Three problems arise when worker-owned cooperatives sell the goods and services they produce and buy the inputs they need, including labor, through markets where the laws of supply and demand determine the terms of exchange.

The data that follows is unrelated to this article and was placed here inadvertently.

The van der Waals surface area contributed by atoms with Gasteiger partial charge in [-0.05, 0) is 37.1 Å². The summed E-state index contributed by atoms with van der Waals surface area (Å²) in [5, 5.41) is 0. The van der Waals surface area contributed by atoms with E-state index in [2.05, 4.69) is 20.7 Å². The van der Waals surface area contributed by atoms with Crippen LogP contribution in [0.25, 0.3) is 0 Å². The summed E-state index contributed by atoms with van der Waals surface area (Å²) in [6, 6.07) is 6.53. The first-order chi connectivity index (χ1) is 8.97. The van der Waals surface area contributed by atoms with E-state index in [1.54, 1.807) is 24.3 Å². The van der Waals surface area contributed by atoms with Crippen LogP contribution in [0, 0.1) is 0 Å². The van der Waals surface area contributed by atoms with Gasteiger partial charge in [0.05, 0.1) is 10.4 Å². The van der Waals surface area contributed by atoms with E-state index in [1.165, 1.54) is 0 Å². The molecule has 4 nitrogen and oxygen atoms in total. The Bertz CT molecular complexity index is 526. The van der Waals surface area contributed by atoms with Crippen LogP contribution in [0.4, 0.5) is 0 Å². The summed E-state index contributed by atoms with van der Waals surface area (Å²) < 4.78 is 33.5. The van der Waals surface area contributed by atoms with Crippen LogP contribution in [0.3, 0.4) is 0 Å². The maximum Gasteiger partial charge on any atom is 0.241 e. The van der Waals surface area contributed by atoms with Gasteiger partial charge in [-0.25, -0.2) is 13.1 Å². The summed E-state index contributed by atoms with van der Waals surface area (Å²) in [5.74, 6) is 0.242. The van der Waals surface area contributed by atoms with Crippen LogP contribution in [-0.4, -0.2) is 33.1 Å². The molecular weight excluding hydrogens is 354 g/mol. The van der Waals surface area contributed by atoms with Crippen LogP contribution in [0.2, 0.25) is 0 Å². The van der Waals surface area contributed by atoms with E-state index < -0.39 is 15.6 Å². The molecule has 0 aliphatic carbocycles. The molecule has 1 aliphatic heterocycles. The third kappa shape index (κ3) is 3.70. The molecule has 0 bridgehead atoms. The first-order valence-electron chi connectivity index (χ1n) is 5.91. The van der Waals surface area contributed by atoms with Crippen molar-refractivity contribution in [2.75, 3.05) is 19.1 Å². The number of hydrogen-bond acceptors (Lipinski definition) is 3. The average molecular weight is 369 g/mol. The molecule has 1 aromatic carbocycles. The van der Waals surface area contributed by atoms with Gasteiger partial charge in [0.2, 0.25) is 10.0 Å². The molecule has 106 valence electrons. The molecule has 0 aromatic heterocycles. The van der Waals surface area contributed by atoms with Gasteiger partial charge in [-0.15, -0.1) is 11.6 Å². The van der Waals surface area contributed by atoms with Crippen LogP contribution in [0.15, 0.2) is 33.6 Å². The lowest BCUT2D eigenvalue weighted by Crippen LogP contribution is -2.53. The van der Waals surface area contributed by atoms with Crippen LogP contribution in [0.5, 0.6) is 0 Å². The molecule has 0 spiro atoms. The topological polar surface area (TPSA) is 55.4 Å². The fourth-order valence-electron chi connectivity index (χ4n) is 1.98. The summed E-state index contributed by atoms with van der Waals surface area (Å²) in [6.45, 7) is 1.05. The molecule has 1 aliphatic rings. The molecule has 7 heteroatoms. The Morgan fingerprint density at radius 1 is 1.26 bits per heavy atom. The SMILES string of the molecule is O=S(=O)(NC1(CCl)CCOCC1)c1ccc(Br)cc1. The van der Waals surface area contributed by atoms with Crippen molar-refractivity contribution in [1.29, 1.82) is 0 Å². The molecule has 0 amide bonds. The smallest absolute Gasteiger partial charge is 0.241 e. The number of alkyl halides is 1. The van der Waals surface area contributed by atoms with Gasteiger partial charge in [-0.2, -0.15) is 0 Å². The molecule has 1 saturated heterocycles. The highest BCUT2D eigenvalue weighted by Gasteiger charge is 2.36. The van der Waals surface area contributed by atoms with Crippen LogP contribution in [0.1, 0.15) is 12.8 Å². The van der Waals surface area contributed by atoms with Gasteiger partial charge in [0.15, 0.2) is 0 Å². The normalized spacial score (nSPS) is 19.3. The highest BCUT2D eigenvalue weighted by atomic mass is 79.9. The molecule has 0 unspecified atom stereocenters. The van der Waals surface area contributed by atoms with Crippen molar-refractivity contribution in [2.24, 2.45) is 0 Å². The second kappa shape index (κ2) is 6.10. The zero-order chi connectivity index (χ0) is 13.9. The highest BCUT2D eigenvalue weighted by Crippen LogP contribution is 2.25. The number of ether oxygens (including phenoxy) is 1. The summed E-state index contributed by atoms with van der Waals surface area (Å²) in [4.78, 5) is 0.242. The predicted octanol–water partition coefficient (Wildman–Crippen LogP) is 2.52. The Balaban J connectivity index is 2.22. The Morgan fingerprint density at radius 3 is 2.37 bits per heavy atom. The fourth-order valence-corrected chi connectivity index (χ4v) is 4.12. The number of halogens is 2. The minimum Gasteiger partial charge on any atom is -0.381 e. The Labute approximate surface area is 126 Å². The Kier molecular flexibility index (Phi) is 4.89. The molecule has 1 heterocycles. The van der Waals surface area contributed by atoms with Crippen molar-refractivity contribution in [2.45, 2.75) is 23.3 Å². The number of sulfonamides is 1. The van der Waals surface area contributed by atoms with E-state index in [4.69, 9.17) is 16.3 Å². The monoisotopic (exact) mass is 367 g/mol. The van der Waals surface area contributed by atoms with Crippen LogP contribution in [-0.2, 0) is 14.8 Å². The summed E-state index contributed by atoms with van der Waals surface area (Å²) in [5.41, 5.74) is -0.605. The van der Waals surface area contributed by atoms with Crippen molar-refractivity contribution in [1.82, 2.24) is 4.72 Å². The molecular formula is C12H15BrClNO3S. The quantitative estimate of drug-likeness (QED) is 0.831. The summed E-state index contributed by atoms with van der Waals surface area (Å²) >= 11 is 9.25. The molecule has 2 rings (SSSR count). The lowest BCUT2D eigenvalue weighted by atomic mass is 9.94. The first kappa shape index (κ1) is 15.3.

The first problem is that market prices generally fail to represent both the true social opportunity costs of producing goods and services as well as the true benefits to society of consuming them. Consequently, individual worker cooperatives constantly face the following dilemma: Should we produce those goods that truly benefit society the most, and produce them in ways that minimize opportunity costs to society? Or, should we produce those goods that generate the largest profit for our co-op, and produce them in ways that minimize commercial costs to the co-op? Because markets systematically fail to account for positive and negative externalities, and because markets weigh needs and preferences of consumers according to how much wealth a person has, unfortunately the answers to these two questions are not the same. If a co-op tries to maximize net social benefits, i.e. if they "do unto others as they would wish others to do unto them," the co-op can remain true to cooperative principles. But a socially responsible co-op risks being competed out of business by capitalist firms whose stockholders insist on maximum profits, or even by other cooperatives that are less socially minded. On the other hand, if a co-op concentrates on maximizing its profits it stands a better chance of protecting its financial viability. But a co-op that emphasizes commercial success risks doing so at the expense of violating cooperative principles which call for socially responsible behavior. Unfortunately this problem -- markets reward socially irresponsible producers and penalize socially responsible producers -- cannot be solved by a group of cooperatives by themselves. No group of cooperatives operating inside a market system where they form only part of the economy can do much to correct the biases that permeate market prices.